What is your opinion, is this possible or not? Is it worth while worrying with it?

My opinion is that it is worth while, but of course I am not in a position to judge from far away, outside. I only see and know in the firmest way possible that the question of the programme and tactics of a new socialism, genuinely revolutionary Marxism and not rotten Kautskianism, is on the agenda everywhere. This is clear both from the S.L.P. and The Internationalist in America, and from the data about Germany (the resolutions of the Lefts, January 7, 1917) and about France (the pamphlet of the Lefts in Paris, Les socialistes de Zimmerwald et la guerre[3] ), and so on.

In Denmark Trier and others would, I am sure, join in the cause of setting up a new, Marxist, party in Scandinavia; part of the Norwegian Lefts also. The struggle with Branting and Co. is a serious business: necessity must force them to take a more serious attitude to questions of the theory and tactics of revolutionary Marxism.

In my opinion, the work of preparing for May 12 should be pushed intensively, and from three sides simultaneously: (1) the assistance group mentioned earlier; (2) groups of the Scandinavian Lefts: write an article (in the Swedish papers) about the necessity of founding at once such groups to prepare a programme and tactics for May 12.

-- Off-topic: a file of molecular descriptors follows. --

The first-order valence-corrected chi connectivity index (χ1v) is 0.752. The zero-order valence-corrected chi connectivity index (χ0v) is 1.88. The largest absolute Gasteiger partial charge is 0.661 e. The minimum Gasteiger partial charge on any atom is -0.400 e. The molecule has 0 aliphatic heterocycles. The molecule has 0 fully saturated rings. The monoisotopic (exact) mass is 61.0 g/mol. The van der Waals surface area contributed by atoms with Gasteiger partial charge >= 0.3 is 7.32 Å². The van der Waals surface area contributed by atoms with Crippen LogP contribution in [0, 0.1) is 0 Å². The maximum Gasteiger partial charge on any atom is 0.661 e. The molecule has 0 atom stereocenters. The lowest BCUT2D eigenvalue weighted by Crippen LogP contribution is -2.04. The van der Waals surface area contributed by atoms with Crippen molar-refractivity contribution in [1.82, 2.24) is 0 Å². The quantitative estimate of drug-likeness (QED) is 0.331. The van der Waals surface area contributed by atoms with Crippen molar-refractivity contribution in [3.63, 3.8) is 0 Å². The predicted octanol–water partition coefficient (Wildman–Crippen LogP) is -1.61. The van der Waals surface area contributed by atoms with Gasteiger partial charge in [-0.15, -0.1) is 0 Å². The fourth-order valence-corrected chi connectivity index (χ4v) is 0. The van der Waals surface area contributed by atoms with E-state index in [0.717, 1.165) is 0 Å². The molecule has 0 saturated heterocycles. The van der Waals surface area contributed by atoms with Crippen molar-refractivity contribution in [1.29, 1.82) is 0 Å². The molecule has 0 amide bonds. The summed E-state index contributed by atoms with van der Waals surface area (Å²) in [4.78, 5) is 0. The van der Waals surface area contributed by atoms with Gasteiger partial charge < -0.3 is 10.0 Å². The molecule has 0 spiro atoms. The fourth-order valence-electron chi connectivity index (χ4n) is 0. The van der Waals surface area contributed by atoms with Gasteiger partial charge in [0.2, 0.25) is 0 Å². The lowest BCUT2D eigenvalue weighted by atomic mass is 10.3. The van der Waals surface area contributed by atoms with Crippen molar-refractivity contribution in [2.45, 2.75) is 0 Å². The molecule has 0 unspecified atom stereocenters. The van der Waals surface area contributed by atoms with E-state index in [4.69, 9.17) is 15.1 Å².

(3)—the third interests me particularly, not because it is the most important (initiative from within is more important), but because we can help here. If, for example, you were immediately, after looking through the main literature of the Left and Right in Sweden, to rough out on the basis of it theses on these lines:

theoretical (programme) and practical (tactical) differences

defence of the fatherland;

conception of imperialism;

character of the war;



dictatorship of the proletariat

{{the nationalities question;


“mass actions”;

civil war;

attitude to trade unions;

opportunism and struggle against it, etc.

Every thesis should include (a) what has been said about it (“the essence”) by the Left in Sweden; (b) by the Right there.

On this basis, taking account of the position of the Left in Russia, Germany and America (the main countries in this respect), we could work out our own theses and, by publishing them in Swedish, help the Swedes to make preparations for May 12.

Some of the main points from the most important resolutions and articles of the Right and the Left wing in Sweden ought for this purpose to be translated into Russian or German, or French, or English.

In essence, morally and politically, we are all responsible for the Swedish Young and must help them.

You are in an exceptionally favourable position to give such aid. Write at once what you think about it.

It would be useful, probably, to send this letter on to Lyudmila also, together with your views.

All the very best. I wish you every success.

Yours, Lenin

  1. It is disgusting!—Ed.
  2. What sort of a figure is Lindhagen? “S.R.”? “Narodnik”? “Radical-socialist”? Hervé? —Lenin
  3. The Socialists of Zimmerwald and the War.—Ed.